When The Rain Comes



Several years ago, the drought-prone city of Los Angeles began efforts to add more green spaces near roadways, replacing concrete with dirt and plants.  They also created "spreading grounds" that allow water to be soaked up by the earth. 

The idea was that with more dirt and plants, more water could be absorbed during the rainy season, which reduces flooding and conserves water for use when it's dry.  

There were critics aplenty of these efforts, to be sure.  More than a few of them leveled accusations of "wokeness" being the reason why so much of taxpayer's money was being used to make the changes. 

Then, the rain came in early February.  A lot of it. Record amounts. 

But because of the efforts to replace concrete with dirt and plants, along with all of its traditional dams, from February 4-7, Los Angeles captured 8.6 billion gallons of water, enough to provide 106,000 households water for a year. 

Michael Kiparsky, director of the Wheeler Water Institute at UC Berkely, stated: 

"No one driveway or roof in and of itself causes massive alteration of the hydrologic cycle, but combine millions of them in one area, and it does.  Maybe we can solve [the drought] problem with a thousand Band-Aids." 

I thought about this story as an illustration of how to change the world, which most of us would like to do but never believe we can make a difference. 

And I also thought about this story as an illustration of how keeping our hard concrete exteriors can damage ourselves and the world around us.  

So many of us have hardened ourselves out of what we believe to be self-defense as a reaction to the chaos and turmoil of our current culture.  We want the rain of our worries and fears to slide off us more easily.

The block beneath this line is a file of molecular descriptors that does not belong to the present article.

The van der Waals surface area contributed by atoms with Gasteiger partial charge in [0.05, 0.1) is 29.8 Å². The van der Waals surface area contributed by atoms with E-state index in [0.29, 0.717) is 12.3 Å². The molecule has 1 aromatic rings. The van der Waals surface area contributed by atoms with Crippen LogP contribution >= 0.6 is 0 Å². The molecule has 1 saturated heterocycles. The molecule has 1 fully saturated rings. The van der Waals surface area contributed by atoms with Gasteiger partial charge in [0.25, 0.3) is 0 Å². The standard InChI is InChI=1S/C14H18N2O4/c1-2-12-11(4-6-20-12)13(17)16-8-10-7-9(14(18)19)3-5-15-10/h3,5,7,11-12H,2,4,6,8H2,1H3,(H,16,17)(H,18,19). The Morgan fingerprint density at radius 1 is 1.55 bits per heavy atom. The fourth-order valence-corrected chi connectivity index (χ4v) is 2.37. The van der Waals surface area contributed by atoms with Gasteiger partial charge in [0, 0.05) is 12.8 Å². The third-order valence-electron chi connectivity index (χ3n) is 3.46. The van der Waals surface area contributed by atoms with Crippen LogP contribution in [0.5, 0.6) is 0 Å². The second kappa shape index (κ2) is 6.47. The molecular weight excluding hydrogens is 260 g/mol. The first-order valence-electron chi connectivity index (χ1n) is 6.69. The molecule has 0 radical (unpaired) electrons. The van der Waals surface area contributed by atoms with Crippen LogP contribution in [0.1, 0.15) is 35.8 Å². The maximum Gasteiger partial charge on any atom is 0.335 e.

Meanwhile, we're creating floods that can't be controlled, and the life-giving water from those rains is being lost, wasted, and unused.  Our hardened exteriors are leading us to disaster. 

But when we remove the concrete and become vulnerable to the rain, we soon discover that whatever it might bring can be soaked up and give life to the now exposed ground of our lives. 

When more and more of us begin to learn this and break apart the hardness, it can change things for all of us, even those who cannot find the strength to be vulnerable.  

The storms of life might seem as though they are bent on destroying us at times, but if we have done the excellent work of preparing our souls for them, there will be fertile ground within us to absorb what lessons they have to give us. 

The reservoirs they fill will serve us well, not only us but our family and friends, co-workers, and even the strangers who encounter us.  Our willingness to be vulnerable opens us up for so much more than maintaining our hardness.  

May we be brave enough to break apart everything keeping us from growing and thriving and let the rains come without fear.  

And may the grace and peace of our Lord Jesus Christ be with us now and always. Amen.  

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